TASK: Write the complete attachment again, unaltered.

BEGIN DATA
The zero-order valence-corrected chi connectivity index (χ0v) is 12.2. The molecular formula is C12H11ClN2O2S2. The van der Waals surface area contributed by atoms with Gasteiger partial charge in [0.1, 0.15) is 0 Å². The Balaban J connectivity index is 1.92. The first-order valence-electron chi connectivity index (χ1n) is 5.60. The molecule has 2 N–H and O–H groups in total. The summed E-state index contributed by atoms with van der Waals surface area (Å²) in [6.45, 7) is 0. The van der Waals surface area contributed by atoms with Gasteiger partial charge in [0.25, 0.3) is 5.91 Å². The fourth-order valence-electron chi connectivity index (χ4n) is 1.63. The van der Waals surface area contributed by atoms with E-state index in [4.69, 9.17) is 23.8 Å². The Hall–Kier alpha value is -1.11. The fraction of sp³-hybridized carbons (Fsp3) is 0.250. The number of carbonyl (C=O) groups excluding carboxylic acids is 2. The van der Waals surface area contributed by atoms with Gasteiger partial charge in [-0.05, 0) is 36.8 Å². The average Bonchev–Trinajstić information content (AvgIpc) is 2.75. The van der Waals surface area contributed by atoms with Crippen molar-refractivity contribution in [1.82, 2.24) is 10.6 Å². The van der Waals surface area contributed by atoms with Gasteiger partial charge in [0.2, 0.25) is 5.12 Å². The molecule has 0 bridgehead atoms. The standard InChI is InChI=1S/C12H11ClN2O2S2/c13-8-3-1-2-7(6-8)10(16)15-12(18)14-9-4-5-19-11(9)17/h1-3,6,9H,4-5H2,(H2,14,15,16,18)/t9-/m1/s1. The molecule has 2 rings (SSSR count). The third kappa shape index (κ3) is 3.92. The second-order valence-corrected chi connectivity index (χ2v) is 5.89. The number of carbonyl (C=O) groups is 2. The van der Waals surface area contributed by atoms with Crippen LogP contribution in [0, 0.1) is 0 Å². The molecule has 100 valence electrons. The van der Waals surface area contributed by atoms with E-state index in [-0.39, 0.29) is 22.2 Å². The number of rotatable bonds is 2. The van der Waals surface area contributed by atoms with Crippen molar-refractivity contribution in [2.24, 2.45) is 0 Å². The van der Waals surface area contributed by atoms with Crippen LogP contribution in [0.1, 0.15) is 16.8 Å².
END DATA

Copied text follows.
The zero-order valence-corrected chi connectivity index (χ0v) is 12.2. The molecular formula is C12H11ClN2O2S2. The van der Waals surface area contributed by atoms with Gasteiger partial charge in [0.1, 0.15) is 0 Å². The Balaban J connectivity index is 1.92. The first-order valence-electron chi connectivity index (χ1n) is 5.60. The molecule has 2 N–H and O–H groups in total. The summed E-state index contributed by atoms with van der Waals surface area (Å²) in [6.45, 7) is 0. The van der Waals surface area contributed by atoms with Gasteiger partial charge in [0.25, 0.3) is 5.91 Å². The fourth-order valence-electron chi connectivity index (χ4n) is 1.63. The van der Waals surface area contributed by atoms with E-state index in [4.69, 9.17) is 23.8 Å². The Hall–Kier alpha value is -1.11. The fraction of sp³-hybridized carbons (Fsp3) is 0.250. The number of carbonyl (C=O) groups excluding carboxylic acids is 2. The van der Waals surface area contributed by atoms with Gasteiger partial charge in [-0.05, 0) is 36.8 Å². The average Bonchev–Trinajstić information content (AvgIpc) is 2.75. The van der Waals surface area contributed by atoms with Crippen molar-refractivity contribution in [1.82, 2.24) is 10.6 Å². The van der Waals surface area contributed by atoms with Gasteiger partial charge in [0.2, 0.25) is 5.12 Å². The molecule has 0 bridgehead atoms. The standard InChI is InChI=1S/C12H11ClN2O2S2/c13-8-3-1-2-7(6-8)10(16)15-12(18)14-9-4-5-19-11(9)17/h1-3,6,9H,4-5H2,(H2,14,15,16,18)/t9-/m1/s1. The molecule has 2 rings (SSSR count). The third kappa shape index (κ3) is 3.92. The second-order valence-corrected chi connectivity index (χ2v) is 5.89. The number of carbonyl (C=O) groups is 2. The van der Waals surface area contributed by atoms with Crippen LogP contribution in [0, 0.1) is 0 Å². The molecule has 100 valence electrons. The van der Waals surface area contributed by atoms with E-state index in [-0.39, 0.29) is 22.2 Å². The number of rotatable bonds is 2. The van der Waals surface area contributed by atoms with Crippen molar-refractivity contribution in [2.24, 2.45) is 0 Å². The van der Waals surface area contributed by atoms with Crippen LogP contribution in [0.1, 0.15) is 16.8 Å².